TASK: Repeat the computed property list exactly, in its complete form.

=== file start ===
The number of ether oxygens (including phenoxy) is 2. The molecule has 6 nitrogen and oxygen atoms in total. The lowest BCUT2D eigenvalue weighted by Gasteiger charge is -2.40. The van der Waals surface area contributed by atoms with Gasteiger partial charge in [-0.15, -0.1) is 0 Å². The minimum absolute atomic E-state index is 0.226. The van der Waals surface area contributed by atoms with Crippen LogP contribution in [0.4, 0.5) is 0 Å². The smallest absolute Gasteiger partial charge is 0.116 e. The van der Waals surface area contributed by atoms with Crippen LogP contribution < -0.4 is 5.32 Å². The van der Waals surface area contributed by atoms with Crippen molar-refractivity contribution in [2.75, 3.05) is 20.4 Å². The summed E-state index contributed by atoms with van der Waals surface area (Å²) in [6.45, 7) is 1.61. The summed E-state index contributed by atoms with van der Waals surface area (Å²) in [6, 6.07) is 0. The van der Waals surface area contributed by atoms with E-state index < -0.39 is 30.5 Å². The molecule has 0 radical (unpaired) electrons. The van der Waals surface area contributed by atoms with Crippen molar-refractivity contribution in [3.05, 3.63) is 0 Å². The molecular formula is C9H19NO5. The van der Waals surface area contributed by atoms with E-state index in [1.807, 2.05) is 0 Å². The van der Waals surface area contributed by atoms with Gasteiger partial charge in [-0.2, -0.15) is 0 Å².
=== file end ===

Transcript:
The number of ether oxygens (including phenoxy) is 2. The molecule has 6 nitrogen and oxygen atoms in total. The lowest BCUT2D eigenvalue weighted by Gasteiger charge is -2.40. The van der Waals surface area contributed by atoms with Gasteiger partial charge in [-0.15, -0.1) is 0 Å². The minimum absolute atomic E-state index is 0.226. The van der Waals surface area contributed by atoms with Crippen LogP contribution in [0.4, 0.5) is 0 Å². The smallest absolute Gasteiger partial charge is 0.116 e. The van der Waals surface area contributed by atoms with Crippen LogP contribution < -0.4 is 5.32 Å². The van der Waals surface area contributed by atoms with Crippen molar-refractivity contribution in [2.75, 3.05) is 20.4 Å². The summed E-state index contributed by atoms with van der Waals surface area (Å²) in [6.45, 7) is 1.61. The summed E-state index contributed by atoms with van der Waals surface area (Å²) in [6, 6.07) is 0. The van der Waals surface area contributed by atoms with E-state index < -0.39 is 30.5 Å². The molecule has 0 radical (unpaired) electrons. The van der Waals surface area contributed by atoms with Crippen molar-refractivity contribution in [3.05, 3.63) is 0 Å². The molecular formula is C9H19NO5. The van der Waals surface area contributed by atoms with E-state index in [1.807, 2.05) is 0 Å². The van der Waals surface area contributed by atoms with Gasteiger partial charge in [-0.2, -0.15) is 0 Å².